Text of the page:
(Reuters) - Aetna Inc reported a better-than-expected profit on Tuesday, helped primarily by strength in the U.S. health insurer's commercial and government unit even as the company continued to face pressure in its Obamacare business.
The White House is eager to move forward on legislation to repeal and replace the Affordable Care Act, commonly called Obamacare, to make good on a key campaign promise. Republicans tried but failed to pass a replacement bill in March in an embarrassing setback for the Trump administration.
Aetna, which walked away from its $34 billion deal for Humana Inc after it was blocked, also raised its forecast for full-year 2017 adjusted earnings to $8.80 to $9.00 per share.
It had previously forecast full-year earnings of at least $8.55 per share.
"This strong start to the year has enabled Aetna to absorb continued pressure from our individual commercial products," Aetna Chief Executive Mark Bertolini said in a statement.
The No. 3 U.S. health insurer said its net loss was $381 million, or $1.11 per share, in the first quarter ended March 31, compared with a profit of $737 million, or $2.08 per share, a year earlier.
The company reported a quarterly loss primarily due to costs associated with termination of the Humana merger agreement.
Excluding items, Aetna earned $2.71 per share, smashing past analysts' average estimate of $2.37, according to Thomson Reuters I/B/E/S.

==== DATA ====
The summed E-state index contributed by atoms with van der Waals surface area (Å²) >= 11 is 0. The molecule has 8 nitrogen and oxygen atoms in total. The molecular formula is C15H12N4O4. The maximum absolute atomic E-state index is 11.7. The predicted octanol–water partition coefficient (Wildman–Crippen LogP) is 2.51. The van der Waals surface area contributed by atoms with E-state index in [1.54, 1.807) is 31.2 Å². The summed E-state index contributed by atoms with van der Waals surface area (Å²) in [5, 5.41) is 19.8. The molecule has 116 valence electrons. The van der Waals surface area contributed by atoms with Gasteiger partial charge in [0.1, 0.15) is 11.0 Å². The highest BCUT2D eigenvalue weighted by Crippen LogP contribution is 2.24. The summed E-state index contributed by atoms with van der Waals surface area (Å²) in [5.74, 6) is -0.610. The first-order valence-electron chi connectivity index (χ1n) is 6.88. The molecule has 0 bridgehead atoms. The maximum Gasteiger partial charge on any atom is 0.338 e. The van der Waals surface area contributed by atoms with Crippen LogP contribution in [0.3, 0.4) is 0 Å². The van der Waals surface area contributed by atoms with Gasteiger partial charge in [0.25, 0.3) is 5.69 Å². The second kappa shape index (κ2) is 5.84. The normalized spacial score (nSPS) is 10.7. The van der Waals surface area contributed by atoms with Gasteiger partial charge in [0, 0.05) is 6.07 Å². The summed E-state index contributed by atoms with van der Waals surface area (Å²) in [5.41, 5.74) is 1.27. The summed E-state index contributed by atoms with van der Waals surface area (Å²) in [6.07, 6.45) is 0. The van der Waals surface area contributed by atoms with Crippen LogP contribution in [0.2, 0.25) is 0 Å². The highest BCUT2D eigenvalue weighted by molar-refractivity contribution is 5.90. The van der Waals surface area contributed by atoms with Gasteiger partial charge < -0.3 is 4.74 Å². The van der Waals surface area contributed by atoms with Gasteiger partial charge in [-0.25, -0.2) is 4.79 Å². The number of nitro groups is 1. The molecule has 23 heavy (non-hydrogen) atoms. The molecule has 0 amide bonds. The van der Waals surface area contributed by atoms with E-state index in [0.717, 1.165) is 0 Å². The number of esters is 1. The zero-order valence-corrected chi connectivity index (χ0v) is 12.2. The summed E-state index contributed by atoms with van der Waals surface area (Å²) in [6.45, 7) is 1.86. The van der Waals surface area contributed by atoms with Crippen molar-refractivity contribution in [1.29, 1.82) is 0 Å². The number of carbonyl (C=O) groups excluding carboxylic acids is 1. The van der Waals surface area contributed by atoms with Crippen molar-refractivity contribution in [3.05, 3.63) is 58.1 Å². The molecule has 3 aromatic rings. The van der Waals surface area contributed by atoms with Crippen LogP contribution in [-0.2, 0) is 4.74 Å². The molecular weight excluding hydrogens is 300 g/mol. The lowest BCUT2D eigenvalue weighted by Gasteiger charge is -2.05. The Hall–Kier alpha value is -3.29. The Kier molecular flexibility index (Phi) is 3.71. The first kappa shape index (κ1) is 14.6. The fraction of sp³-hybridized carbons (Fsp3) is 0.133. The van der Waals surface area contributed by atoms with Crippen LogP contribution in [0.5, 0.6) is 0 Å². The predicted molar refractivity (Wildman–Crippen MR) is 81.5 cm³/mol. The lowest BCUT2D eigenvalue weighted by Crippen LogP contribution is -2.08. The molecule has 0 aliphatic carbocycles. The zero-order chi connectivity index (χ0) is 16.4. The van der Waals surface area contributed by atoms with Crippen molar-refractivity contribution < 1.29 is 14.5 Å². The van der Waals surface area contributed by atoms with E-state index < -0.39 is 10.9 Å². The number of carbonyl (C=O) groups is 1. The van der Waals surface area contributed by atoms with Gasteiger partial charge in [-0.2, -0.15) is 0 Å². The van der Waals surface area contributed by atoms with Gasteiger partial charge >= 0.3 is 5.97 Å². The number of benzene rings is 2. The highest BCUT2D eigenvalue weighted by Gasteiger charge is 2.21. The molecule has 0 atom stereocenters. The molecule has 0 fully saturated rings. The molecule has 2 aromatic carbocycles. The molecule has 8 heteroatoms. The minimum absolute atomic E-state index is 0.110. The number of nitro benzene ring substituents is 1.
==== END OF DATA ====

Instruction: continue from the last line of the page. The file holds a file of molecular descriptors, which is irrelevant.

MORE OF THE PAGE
Aetna said its medical benefit ratio — the percent of premiums spent on claims — rose to 79.4 percent in its commercial business from 77.8 percent, a year earlier.
The company said the increase was due to temporary suspension of health insurance fee in 2017 and higher medical costs in its individual commercial products.
Aetna said last month it would exit Iowa's Obamacare-compliant individual insurance market in 2018 and it was still evaluating other remaining individual insurance markets, citing financial risk and the uncertain outlook.
The health insurer exited about a dozen markets this year and said in January it had more than 240,000 people in such individual plans and expected to post losses on them this year.
Aetna said adjusted revenue fell 1.3 percent to $15.49 billion, but marginally above estimates of $15.44 billion. (Reporting by Ankur Banerjee in Bengaluru; Editing by Shounak Dasgupta)
May 2, 2017 at 07:32AM
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